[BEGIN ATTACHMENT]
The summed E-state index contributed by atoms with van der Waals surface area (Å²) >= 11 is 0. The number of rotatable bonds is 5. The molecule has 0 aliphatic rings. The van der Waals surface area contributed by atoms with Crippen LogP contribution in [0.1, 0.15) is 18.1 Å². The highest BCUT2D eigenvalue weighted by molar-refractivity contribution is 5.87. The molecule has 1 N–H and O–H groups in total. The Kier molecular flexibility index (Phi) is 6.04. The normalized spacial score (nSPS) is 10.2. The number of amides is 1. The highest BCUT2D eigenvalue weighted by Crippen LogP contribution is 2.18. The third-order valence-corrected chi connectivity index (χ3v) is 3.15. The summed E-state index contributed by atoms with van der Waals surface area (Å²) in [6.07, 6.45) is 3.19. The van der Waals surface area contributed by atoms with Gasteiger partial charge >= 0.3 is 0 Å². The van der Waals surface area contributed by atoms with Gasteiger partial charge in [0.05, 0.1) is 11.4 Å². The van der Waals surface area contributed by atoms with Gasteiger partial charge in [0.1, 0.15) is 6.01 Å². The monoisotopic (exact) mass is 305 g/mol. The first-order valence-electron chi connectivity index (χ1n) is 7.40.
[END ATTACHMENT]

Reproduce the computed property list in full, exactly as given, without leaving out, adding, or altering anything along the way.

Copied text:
The summed E-state index contributed by atoms with van der Waals surface area (Å²) >= 11 is 0. The number of rotatable bonds is 5. The molecule has 0 aliphatic rings. The van der Waals surface area contributed by atoms with Crippen LogP contribution in [0.1, 0.15) is 18.1 Å². The highest BCUT2D eigenvalue weighted by molar-refractivity contribution is 5.87. The molecule has 1 N–H and O–H groups in total. The Kier molecular flexibility index (Phi) is 6.04. The normalized spacial score (nSPS) is 10.2. The number of amides is 1. The highest BCUT2D eigenvalue weighted by Crippen LogP contribution is 2.18. The third-order valence-corrected chi connectivity index (χ3v) is 3.15. The summed E-state index contributed by atoms with van der Waals surface area (Å²) in [6.07, 6.45) is 3.19. The van der Waals surface area contributed by atoms with Gasteiger partial charge >= 0.3 is 0 Å². The van der Waals surface area contributed by atoms with Gasteiger partial charge in [0.05, 0.1) is 11.4 Å². The van der Waals surface area contributed by atoms with Gasteiger partial charge in [0.1, 0.15) is 6.01 Å². The monoisotopic (exact) mass is 305 g/mol. The first-order valence-electron chi connectivity index (χ1n) is 7.40.